• Jubal is credited with creating and mastering the harp and the lyre – the people of the city could be entertained and have parties, effectively distracting themselves from God.

So, we see that Cain’s descendents were increasing in their technological advancement and creating ease in their lives, allowing for artisans of music and metal to arise.  Do we not see the same thing today?  We’ve created a society in which some people don’t have to spend all day working, and when we have free time we like to spend it on entertainment rather than on God.  Not much has changed.

Side Note On Entertainment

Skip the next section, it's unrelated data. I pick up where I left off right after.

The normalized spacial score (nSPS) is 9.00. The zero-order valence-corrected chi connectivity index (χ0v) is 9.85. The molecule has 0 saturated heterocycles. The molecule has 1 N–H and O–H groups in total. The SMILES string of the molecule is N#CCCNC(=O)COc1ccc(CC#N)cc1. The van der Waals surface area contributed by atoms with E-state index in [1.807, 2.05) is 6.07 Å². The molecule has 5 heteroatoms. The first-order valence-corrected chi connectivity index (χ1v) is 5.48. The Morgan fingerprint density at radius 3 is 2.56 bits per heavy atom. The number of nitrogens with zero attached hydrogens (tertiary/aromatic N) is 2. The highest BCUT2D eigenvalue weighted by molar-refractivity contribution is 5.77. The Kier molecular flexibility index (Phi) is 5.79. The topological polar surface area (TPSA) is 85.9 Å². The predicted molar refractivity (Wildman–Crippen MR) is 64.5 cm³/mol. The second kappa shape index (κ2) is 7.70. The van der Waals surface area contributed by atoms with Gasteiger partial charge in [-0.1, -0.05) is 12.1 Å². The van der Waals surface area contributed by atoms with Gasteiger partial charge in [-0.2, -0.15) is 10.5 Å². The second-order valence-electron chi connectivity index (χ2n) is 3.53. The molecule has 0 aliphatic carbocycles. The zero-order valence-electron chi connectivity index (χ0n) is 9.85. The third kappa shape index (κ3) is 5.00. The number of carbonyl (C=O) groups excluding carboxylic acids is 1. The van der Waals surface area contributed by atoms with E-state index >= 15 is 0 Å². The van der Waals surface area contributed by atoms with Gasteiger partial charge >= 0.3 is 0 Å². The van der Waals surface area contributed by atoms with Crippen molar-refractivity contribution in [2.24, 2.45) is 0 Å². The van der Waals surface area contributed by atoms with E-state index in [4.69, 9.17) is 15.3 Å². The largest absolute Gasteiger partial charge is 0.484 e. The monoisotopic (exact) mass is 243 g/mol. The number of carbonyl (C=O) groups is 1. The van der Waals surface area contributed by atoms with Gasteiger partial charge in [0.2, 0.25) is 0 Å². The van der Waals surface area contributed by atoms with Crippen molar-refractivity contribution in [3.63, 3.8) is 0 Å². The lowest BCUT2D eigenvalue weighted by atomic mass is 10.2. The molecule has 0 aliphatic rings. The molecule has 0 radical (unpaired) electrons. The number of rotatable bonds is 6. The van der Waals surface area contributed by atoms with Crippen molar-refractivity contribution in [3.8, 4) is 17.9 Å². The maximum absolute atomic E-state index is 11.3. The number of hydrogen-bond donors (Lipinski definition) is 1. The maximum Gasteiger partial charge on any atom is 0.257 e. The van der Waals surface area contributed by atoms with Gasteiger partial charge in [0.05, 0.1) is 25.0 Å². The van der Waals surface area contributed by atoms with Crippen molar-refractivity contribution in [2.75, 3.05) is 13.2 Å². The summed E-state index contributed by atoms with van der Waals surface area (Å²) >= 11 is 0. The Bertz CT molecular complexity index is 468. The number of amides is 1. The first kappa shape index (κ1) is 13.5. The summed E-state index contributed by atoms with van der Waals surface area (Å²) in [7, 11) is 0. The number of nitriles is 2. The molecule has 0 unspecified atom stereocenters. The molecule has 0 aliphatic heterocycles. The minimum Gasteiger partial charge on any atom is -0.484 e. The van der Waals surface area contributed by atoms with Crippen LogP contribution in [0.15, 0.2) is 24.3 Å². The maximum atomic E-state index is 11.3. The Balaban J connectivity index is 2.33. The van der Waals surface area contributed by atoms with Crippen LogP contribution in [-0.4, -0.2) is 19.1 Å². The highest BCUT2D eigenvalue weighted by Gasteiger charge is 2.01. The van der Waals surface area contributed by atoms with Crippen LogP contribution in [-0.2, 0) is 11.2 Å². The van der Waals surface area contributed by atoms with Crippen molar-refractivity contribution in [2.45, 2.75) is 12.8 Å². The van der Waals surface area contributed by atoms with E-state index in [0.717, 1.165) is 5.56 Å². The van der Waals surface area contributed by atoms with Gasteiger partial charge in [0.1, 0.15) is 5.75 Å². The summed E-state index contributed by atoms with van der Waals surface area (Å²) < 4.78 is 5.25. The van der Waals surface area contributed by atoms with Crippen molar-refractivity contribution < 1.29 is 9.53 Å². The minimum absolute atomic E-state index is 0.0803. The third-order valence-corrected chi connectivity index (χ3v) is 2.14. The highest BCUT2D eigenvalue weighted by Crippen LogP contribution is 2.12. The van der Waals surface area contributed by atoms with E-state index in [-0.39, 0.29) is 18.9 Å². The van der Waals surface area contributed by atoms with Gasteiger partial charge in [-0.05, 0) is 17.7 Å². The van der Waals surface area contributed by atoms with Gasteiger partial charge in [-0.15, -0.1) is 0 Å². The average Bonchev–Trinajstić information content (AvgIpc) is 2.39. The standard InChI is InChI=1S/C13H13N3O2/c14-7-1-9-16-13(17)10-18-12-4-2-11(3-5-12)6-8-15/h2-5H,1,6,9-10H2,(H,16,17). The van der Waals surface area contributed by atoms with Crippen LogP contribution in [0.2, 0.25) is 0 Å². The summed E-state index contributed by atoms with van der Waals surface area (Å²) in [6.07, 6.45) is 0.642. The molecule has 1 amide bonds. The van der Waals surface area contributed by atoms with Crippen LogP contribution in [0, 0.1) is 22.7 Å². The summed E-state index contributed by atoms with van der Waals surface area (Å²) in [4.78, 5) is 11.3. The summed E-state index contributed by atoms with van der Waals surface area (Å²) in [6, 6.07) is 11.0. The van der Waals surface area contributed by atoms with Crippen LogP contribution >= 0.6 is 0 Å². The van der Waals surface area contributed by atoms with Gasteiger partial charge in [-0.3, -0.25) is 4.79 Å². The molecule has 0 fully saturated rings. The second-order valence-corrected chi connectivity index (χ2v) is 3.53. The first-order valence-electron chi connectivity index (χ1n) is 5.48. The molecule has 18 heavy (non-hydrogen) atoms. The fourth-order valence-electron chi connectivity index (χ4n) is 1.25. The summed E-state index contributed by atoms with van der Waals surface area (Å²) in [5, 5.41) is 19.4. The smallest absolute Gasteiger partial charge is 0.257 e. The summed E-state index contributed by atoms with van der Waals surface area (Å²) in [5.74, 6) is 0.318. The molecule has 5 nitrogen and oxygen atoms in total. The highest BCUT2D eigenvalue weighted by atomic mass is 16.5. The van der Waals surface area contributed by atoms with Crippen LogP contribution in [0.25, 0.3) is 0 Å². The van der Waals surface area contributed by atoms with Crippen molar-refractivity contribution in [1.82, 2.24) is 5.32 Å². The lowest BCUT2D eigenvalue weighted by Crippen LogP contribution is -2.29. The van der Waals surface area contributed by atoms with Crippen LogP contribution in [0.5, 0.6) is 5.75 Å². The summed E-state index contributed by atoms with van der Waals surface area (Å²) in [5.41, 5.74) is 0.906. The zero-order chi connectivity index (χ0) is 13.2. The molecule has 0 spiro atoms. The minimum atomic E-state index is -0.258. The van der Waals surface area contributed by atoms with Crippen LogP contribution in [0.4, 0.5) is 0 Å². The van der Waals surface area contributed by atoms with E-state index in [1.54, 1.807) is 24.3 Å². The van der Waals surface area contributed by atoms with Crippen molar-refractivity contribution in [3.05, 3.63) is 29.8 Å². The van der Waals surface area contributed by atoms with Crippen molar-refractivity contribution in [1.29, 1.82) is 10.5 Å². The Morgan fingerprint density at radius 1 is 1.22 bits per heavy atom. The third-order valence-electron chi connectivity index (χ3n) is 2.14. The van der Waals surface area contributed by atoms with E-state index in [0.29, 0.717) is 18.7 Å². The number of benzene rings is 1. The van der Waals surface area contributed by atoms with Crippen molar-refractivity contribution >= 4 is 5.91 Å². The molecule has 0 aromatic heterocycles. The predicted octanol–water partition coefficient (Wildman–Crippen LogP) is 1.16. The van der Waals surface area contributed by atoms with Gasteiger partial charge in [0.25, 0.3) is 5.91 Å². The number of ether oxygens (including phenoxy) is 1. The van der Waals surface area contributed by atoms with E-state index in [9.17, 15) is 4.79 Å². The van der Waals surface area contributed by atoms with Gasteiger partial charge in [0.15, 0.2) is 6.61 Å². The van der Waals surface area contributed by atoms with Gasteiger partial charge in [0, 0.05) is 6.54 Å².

Imagine a husband who vowed to his wife on his wedding day, “I will devote myself to knowing and loving you in everything I do.  I will not cheat on you or lie to you.”  Years later, the husband has spent his time playing golf and fishing and barely pays attention to his wife.  He never cheated on her or lied to her.  Has he kept his vows?  Clearly he has not kept the vow of being devoted to his wife, and the mere fact that he has avoided doing the things he swore he wouldn’t do doesn’t make him a good husband.  This applies to the Christian who makes their decisions based on asking “is it sin for me to do this?”  And then does it just because the Bible didn’t say “don’t do this.”  The Bible tells Christians to be 100% devoted to God all of the time and gives us more ways to do this than we have hours in the day (prayer, devotions, evangelism, serving others, etc.).  Ignoring all of the things God says He wants you to be doing and watching television just because the Bible doesn’t condemn it is no better than the husband mentioned above.  When we get upset and say “what about my entertainment?” we forget that: (1) we’ve been bought with a price and our job is to entertain God, not ourselves; (2) rest from having to function as God’s representative on earth only happens in Heaven; (3) when God demonstrated what rest means by resting on the 7th day He demonstrated it by governing the world for the benefit of others – “my Father is always working, and so am I” – He didn’t sit back and tune out, and neither did Jesus in his life or in his resurrection; (4) finding television shows, movies, and sports more entertaining than God and His mission on earth is blasphemous – you want to TUNE OUT from contemplating God?  (5) there are no examples of godly people in the Bible having hobbies (other than those things that turned out to be sin) which were not related to worshiping God or serving others (which is a form of worshiping God).  It goes without saying that a person who spends more time on secular entertainment than on reading scripture has their priorities all mixed up – but even this is a horribly low standard for a Christian to live up to.  Anything less than demonstrating devotion to God in 100% of every activity is too low and the things we defend in the name of “Christian Freedom” will be things we will be ashamed of in Heaven.  Do you really think you’re going to see the glory of God and think to yourself, “boy I’m glad I watched that season of Breaking Bad and kept up to date on the World Cup – serving God during those times would have been such a foolish waste.  Also, seeing God’s glory now is so disappointing that I was right to seek entertainment outside of contemplating God and what He has said.”